For a long time, the humble t-shirt was a simple item of clothing that was worn underneath more robust clothing, to stop the body sweating so much.
Then, in the 50s, it was appropriated by stars to show “coolness” , such as Marlon Brando (in the Wild One) and James Dean.
Then there was the undeniably naff phase of sporting “tour” t-shirts, to proclaim your love of a certain musical artist (the older the tee, the better). In fact, I remember going to a Cure gig in 1991 in a plain white T-shirt and felt unfeasilby out of place. I should have been wearing a Pornography tour t-shirt from 1982, for goodness sake.
Then in the 80s, they became fashionable, thanks to the likes of Frankie Goes To Hollywood (Frankie says Relax) and Wham (Choose Life) . This spilled over into a whole cottage industry of meaningless or oh-so-witty slogans on the front of millions of people’s chests.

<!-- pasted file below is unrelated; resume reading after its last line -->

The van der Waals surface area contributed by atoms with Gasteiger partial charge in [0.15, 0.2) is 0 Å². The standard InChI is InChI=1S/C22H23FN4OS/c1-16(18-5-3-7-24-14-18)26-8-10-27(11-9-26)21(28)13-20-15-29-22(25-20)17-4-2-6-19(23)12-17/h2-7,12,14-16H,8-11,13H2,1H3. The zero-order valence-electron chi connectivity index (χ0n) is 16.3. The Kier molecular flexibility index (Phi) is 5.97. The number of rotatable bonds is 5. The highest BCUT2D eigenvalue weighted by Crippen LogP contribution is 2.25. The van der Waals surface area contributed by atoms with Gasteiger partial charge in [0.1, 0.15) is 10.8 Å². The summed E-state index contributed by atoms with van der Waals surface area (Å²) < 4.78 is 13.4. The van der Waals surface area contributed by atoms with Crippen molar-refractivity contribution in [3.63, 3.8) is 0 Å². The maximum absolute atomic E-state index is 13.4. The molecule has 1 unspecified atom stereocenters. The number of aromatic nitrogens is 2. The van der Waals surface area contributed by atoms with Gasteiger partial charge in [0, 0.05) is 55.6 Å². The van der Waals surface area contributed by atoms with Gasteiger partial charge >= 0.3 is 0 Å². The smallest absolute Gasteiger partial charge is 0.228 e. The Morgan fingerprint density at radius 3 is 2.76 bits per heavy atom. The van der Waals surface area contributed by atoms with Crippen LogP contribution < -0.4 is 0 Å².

Celebs made them cool for a while, but they’ve gradually become less and less chic and the worst offenders are the Japanese who usually don’t even know what the words mean.
Now things have got out of hand, though. Slogan t-shirts are now no longer funny, or even clever, simple because they’re worn by the wrong people.
My partner was telling me about one of the worst she’d ever seen recently. A rather large woman, with greasy, lank hair and a dodgy skirt had a large t-shirt stretched over her rolls of fat (let’s not be too PC here), with the following slogan emblazoned on the front:
You can look, but you can’t afford me!
Let’s all start wearing plain white t-shirts again, please!